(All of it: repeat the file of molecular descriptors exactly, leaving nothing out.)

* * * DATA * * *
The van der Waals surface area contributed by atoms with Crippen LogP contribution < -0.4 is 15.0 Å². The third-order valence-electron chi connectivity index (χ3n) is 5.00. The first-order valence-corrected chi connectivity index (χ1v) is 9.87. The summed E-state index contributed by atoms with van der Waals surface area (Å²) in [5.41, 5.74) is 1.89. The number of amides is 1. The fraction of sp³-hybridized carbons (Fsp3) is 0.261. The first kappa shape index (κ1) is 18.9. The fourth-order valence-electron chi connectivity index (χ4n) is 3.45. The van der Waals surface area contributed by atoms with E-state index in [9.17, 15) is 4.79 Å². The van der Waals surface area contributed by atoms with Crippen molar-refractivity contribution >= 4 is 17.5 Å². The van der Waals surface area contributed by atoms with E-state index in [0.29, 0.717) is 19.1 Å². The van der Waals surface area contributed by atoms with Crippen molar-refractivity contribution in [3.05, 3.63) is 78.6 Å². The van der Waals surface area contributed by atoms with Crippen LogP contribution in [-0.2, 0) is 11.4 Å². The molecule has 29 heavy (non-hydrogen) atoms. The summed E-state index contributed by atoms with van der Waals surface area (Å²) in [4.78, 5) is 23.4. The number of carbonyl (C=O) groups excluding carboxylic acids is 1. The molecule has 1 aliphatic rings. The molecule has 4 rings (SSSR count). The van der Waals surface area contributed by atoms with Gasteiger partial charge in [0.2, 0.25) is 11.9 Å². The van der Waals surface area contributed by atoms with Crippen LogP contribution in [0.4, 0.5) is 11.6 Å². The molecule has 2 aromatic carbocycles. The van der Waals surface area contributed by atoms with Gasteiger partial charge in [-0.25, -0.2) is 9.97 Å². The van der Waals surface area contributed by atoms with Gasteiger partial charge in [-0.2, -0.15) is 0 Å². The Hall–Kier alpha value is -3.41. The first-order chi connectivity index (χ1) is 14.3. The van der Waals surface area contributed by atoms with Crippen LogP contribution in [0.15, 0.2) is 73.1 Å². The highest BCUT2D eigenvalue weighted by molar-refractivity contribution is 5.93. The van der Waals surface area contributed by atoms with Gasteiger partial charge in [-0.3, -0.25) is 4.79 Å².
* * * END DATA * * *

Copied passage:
The van der Waals surface area contributed by atoms with Crippen LogP contribution < -0.4 is 15.0 Å². The third-order valence-electron chi connectivity index (χ3n) is 5.00. The first-order valence-corrected chi connectivity index (χ1v) is 9.87. The summed E-state index contributed by atoms with van der Waals surface area (Å²) in [5.41, 5.74) is 1.89. The number of amides is 1. The fraction of sp³-hybridized carbons (Fsp3) is 0.261. The first kappa shape index (κ1) is 18.9. The fourth-order valence-electron chi connectivity index (χ4n) is 3.45. The van der Waals surface area contributed by atoms with E-state index in [9.17, 15) is 4.79 Å². The van der Waals surface area contributed by atoms with Crippen molar-refractivity contribution >= 4 is 17.5 Å². The van der Waals surface area contributed by atoms with E-state index in [0.29, 0.717) is 19.1 Å². The van der Waals surface area contributed by atoms with Crippen molar-refractivity contribution in [3.05, 3.63) is 78.6 Å². The van der Waals surface area contributed by atoms with Crippen LogP contribution in [-0.2, 0) is 11.4 Å². The molecule has 29 heavy (non-hydrogen) atoms. The summed E-state index contributed by atoms with van der Waals surface area (Å²) in [4.78, 5) is 23.4. The number of carbonyl (C=O) groups excluding carboxylic acids is 1. The molecule has 1 aliphatic rings. The molecule has 4 rings (SSSR count). The van der Waals surface area contributed by atoms with Gasteiger partial charge in [0.2, 0.25) is 11.9 Å². The van der Waals surface area contributed by atoms with Crippen LogP contribution in [0.4, 0.5) is 11.6 Å². The molecule has 2 aromatic carbocycles. The van der Waals surface area contributed by atoms with Gasteiger partial charge in [-0.25, -0.2) is 9.97 Å². The van der Waals surface area contributed by atoms with Gasteiger partial charge in [-0.2, -0.15) is 0 Å². The Hall–Kier alpha value is -3.41. The first-order chi connectivity index (χ1) is 14.3. The van der Waals surface area contributed by atoms with Crippen LogP contribution in [0.15, 0.2) is 73.1 Å². The highest BCUT2D eigenvalue weighted by molar-refractivity contribution is 5.93. The van der Waals surface area contributed by atoms with Gasteiger partial charge in [-0.3, -0.25) is 4.79 Å².